With good water visibility, I often try to slip as the same speed as the current where the line hangs below the boat and the jigs tumble downstream the same speed as the boat/ current. Pretty straightforward. From this basic way to present jigs are a lot of variables however where you slowly drag upstream, move slower than the current or change the angle of the line where I can not only slide into faster current seams, I have the flexibility to slow down or speed up regardless of what the boat or current does. This is why I absolutely love tungsten jigs for fishing current or rivers. There is nothing better.

This past season, we began experimenting with the CPT 365 Drop Tg tungsten jigs and this lineup of tungsten walleye jigs will be available at tackle stores this spring. Tungsten is expensive, but the advantages are worth the cost in my opinion. Besides using tungsten, we had picked the long shank nickel-plated wide gap hook for using soft plastics and double hooking minnows. In our opinion, this is a perfect jig for fishing rivers or current. This season, side on the heavy side. Take advantage of the flexibility tungsten can give you in regard to exact boat control and current so that you are simply more efficient. You will catch more walleyes this spring if you can keep your presentation in front of the fish and tungsten does exactly that.

Another variable to consider. Compare the virtues of both monofilament and braid. Clear water like what we find below tailraces for example often demand monofilament. There are other situations where mono really shines. I often prefer mono early in the year because I believe the stretch and subtleness of mono gives the presentation a more natural subtle glide through the water. Another consideration is that the stretch in mono hides or masks the unnatural presence in that the fish doesn’t feel the rod or angler on the other end nearly as quickly. On the flip side, braid is more durable and extremely sensitive. Deep water and extremely light pickups can sometimes call for the no stretch of braid.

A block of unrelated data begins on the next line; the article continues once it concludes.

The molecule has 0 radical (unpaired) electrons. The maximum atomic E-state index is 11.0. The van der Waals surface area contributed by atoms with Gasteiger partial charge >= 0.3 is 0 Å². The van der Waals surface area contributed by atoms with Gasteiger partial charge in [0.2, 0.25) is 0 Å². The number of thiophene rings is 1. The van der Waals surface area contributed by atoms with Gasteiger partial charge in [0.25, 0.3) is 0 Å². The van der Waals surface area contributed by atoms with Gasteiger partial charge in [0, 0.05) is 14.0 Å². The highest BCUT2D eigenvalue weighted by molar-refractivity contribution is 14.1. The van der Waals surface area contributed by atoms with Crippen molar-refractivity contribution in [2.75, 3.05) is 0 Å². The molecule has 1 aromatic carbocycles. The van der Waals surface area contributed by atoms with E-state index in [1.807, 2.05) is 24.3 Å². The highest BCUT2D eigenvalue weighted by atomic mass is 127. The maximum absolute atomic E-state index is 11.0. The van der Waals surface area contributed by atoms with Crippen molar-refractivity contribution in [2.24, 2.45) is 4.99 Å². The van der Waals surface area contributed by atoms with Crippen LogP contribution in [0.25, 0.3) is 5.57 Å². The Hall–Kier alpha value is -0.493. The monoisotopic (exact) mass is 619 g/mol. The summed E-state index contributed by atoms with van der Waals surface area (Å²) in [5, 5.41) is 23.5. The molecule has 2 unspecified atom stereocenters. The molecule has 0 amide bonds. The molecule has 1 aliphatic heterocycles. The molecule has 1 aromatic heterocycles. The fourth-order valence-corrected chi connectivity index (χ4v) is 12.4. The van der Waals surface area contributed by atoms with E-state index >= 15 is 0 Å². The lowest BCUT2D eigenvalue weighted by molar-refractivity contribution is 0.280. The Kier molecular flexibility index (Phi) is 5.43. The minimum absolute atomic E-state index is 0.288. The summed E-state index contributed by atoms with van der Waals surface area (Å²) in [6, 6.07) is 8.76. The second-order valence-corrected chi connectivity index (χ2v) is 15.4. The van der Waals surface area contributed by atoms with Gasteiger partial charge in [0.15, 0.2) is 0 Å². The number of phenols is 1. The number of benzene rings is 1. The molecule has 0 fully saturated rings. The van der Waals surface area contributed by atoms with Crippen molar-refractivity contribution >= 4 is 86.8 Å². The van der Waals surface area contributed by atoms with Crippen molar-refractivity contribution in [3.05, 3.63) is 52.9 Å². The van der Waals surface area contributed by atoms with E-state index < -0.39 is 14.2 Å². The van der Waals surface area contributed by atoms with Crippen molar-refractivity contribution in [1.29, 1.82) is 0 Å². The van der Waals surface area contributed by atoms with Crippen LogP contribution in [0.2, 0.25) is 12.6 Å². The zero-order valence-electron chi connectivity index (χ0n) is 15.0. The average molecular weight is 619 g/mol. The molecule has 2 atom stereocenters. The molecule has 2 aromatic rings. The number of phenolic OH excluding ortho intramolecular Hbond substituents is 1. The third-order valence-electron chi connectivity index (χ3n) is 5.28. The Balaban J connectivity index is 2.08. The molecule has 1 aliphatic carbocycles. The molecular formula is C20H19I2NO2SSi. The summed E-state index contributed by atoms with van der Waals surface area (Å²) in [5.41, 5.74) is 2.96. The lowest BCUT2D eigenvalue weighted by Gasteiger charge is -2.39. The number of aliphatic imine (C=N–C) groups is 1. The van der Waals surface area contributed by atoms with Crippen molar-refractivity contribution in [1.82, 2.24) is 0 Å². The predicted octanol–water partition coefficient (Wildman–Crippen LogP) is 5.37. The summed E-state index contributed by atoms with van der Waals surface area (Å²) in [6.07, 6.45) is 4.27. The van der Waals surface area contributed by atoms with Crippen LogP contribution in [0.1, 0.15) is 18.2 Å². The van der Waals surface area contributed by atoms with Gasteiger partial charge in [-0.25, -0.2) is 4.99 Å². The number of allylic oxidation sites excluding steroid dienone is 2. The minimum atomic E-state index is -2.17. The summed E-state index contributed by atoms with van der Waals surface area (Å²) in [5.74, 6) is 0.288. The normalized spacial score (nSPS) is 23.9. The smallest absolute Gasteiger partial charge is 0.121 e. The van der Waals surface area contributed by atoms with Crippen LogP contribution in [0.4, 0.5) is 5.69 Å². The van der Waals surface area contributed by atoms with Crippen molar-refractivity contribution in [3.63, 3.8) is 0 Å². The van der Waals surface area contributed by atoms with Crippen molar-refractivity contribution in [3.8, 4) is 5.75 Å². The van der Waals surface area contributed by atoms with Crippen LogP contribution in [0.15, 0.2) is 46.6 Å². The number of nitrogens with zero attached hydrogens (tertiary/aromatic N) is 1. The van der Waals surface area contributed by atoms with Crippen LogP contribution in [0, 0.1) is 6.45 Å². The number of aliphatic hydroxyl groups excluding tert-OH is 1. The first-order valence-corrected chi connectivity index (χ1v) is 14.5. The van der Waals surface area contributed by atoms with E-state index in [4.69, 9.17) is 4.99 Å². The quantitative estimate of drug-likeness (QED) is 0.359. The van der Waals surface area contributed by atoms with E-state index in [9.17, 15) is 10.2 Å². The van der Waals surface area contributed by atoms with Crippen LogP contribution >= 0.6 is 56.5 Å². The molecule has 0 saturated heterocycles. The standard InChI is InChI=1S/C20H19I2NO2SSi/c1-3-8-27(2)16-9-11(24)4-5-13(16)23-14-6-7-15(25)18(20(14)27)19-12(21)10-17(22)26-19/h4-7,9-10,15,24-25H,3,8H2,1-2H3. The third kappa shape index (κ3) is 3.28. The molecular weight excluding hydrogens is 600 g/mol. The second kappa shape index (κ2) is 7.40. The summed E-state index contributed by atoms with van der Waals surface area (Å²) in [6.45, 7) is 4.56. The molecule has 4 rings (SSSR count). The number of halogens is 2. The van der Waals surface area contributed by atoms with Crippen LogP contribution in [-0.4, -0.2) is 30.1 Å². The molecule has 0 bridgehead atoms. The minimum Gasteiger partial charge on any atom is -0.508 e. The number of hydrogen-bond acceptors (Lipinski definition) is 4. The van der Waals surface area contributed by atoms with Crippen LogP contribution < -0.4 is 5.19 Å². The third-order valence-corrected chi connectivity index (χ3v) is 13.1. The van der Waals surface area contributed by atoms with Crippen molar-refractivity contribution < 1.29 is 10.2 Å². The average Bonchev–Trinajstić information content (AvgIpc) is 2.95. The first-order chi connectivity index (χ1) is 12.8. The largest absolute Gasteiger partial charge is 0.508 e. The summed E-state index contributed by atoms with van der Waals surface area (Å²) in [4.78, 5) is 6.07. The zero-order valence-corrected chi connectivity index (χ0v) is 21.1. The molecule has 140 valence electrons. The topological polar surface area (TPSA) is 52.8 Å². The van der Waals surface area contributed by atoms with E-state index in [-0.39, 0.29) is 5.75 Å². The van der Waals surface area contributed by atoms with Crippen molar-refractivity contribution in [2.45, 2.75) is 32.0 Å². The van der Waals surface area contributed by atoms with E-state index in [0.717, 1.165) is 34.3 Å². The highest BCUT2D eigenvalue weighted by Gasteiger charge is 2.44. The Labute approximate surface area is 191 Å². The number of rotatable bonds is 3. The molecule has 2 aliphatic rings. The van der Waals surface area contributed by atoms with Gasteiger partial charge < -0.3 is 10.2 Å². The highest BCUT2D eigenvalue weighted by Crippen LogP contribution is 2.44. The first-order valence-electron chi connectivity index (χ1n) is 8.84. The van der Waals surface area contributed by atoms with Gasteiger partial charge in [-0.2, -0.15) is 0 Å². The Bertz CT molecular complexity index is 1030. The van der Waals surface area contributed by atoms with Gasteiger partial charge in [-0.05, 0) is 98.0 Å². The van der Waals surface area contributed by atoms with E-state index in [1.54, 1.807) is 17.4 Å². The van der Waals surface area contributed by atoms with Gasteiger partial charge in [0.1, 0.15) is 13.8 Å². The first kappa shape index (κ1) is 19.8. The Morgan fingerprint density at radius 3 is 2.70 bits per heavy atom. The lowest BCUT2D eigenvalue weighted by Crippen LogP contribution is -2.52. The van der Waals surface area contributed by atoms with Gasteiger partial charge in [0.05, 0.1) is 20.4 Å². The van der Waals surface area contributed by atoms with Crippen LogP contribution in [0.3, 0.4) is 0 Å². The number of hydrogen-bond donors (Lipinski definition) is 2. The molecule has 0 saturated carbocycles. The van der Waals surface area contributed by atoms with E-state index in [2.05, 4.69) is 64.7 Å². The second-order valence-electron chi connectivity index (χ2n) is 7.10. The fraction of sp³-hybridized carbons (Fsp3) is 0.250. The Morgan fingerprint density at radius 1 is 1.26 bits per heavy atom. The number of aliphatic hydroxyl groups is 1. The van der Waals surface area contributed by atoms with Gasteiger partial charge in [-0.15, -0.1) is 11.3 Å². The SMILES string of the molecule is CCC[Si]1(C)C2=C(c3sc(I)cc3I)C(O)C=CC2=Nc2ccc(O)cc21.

What I often find however is that if I am missing fish particularly when river fishing, make a switch. If I am missing fish with mono, switch to braid. If I am missing fish with braid or not getting bit… switch to mono. Some of the variables include the amount of sag or bow in the line from the current but what so often happens is just how the fish respond to the presence. Do the fish spit out the jig when they feel resistance or choke up on the bait further? Every day can be different but the bottom line is that if something isn’t working with bite detection and batting average (hooking up), switch over.

This flexibility can help you catch a tremendous amount of fish. Note that zebra mussels and clams can sometimes dictate the need for a heavier fluorocarbon leader just to keep the line from getting cut or nicked but the braid/ mono switcharoo is important to the jig routine. Keep jigging rods in the boat rigged with both and don’t be afraid to switch back and forth until you find what the fish want.

One last tip, when you anticipate slipping with the current where you are fishing below the boat or even slowly dragging upstream and you are needing to adjust to changing depths or current speeds constantly, don’t be afraid to use bait casting rods and reels when you can use two rods. Bait casting reels with a flipping switch allows you to let out line with one hand and the same hand can turn the handle to pick up line. The higher gear ratio of a bait casting reel makes picking up a few feet at a time as easy as half a turn of the reel handle. Much easier to maintain the right bottom contact while holding a rod in each hand.

Comments

comments

Share.

About Author

Jason Mitchell is a professional angler, and outdoor writer. Host of Jason Mitchell Outdoors Television, he is a renown multi-species and ice angler, and owner of Devils Lake, North Dakota's, Mitchell's Devils Lake Guide Service.